The word vexillum is a diminutive of the Latin word, velum, meaning a sail, which confirms the historical evidence (from coins and sculpture) that vexilla were literally "little sails": flag-like standards. In the vexillum, the cloth was draped from a horizontal crossbar suspended from the staff. That is unlike most modern flags in which the 'hoist' of the cloth is attached directly to the vertical staff. The bearer of a vexillum was known as a vexillarius or vexillifer.
Just as in the case of the regimental colors or flag of Early Modern Western regiments, the vexillum was a treasured symbol of the military unit that it represented and it was closely defended in combat. It was the main standard of some types of unit, especially cavalry; however, it was regarded as less important than a legion's aquila, or eagle, and may have represented a subdivision of a legion. However, that is not entirely clear from surviving sources (see vexillatio).
The only existent Roman military vexillum is dated to the first half of the 3rd century AD and is housed in the Pushkin Museum of Fine Arts. It is an almost square piece of coarse linen cloth with the image of the goddess Victoria and measures 47×50 cm. The lower edge has remains of a fringe. The vexillum was once attached to a piece of reed wood. It is unknown to which military unit the vexillum belonged. The vexillum was found in Egypt shortly before 1911, but its exact provenance is also unclear.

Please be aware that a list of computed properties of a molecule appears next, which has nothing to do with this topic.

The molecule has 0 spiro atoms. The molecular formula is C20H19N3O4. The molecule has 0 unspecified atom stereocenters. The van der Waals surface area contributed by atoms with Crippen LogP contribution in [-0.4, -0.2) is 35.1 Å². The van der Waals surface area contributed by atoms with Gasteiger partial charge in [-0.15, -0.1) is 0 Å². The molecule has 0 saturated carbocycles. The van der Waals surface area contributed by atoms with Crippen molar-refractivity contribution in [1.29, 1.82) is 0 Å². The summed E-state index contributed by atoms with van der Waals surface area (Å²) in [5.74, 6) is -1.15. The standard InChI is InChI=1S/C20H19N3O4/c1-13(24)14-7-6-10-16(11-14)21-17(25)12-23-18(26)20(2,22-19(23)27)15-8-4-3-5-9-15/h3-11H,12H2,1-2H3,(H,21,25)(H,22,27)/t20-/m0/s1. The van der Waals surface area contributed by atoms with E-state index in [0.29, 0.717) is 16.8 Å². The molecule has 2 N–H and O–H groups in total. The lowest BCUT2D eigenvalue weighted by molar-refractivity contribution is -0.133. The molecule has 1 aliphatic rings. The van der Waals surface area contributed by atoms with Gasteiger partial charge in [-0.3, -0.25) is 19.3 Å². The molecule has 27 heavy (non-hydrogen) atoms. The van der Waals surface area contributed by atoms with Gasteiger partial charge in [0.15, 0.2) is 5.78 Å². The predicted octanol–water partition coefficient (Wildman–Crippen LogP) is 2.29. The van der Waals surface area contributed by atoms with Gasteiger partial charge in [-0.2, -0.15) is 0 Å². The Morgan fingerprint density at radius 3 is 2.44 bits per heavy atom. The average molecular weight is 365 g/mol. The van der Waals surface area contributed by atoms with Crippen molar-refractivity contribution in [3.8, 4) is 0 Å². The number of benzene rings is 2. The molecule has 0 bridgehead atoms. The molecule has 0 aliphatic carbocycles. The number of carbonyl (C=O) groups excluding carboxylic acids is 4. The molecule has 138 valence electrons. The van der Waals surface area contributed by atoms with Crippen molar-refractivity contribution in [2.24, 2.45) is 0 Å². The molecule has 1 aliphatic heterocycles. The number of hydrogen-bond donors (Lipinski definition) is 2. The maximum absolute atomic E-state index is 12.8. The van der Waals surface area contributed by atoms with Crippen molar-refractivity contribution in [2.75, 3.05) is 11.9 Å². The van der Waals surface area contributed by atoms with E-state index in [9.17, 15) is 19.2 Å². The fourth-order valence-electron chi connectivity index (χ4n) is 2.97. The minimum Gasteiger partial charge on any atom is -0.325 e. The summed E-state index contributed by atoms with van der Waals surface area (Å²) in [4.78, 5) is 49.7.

The term "vexillum" (plural "vexilla") is used more generally for any object, such as a relic or icon, used as a standard in battle, and may be considered the offensive equivalent of the more defensive palladium in this context.
Nearly all of the present-day regions of Italy preserve the use of vexilla. Many Christian processional banners are in the vexillum form; usually these banners are termed labara (Greek: λάβαρον) after the standard adopted by the first Christian Roman emperor Constantine I, which replaced the usual spear point with the "Chi-Rho" symbol ☧. For example, vexillum is used by the Legion of Mary as the term for its standards. A small version is used on the altar and a larger one leads processions. In the Middle Ages, the type of banner draped from a horizontal crossbar became known as a gonfalon.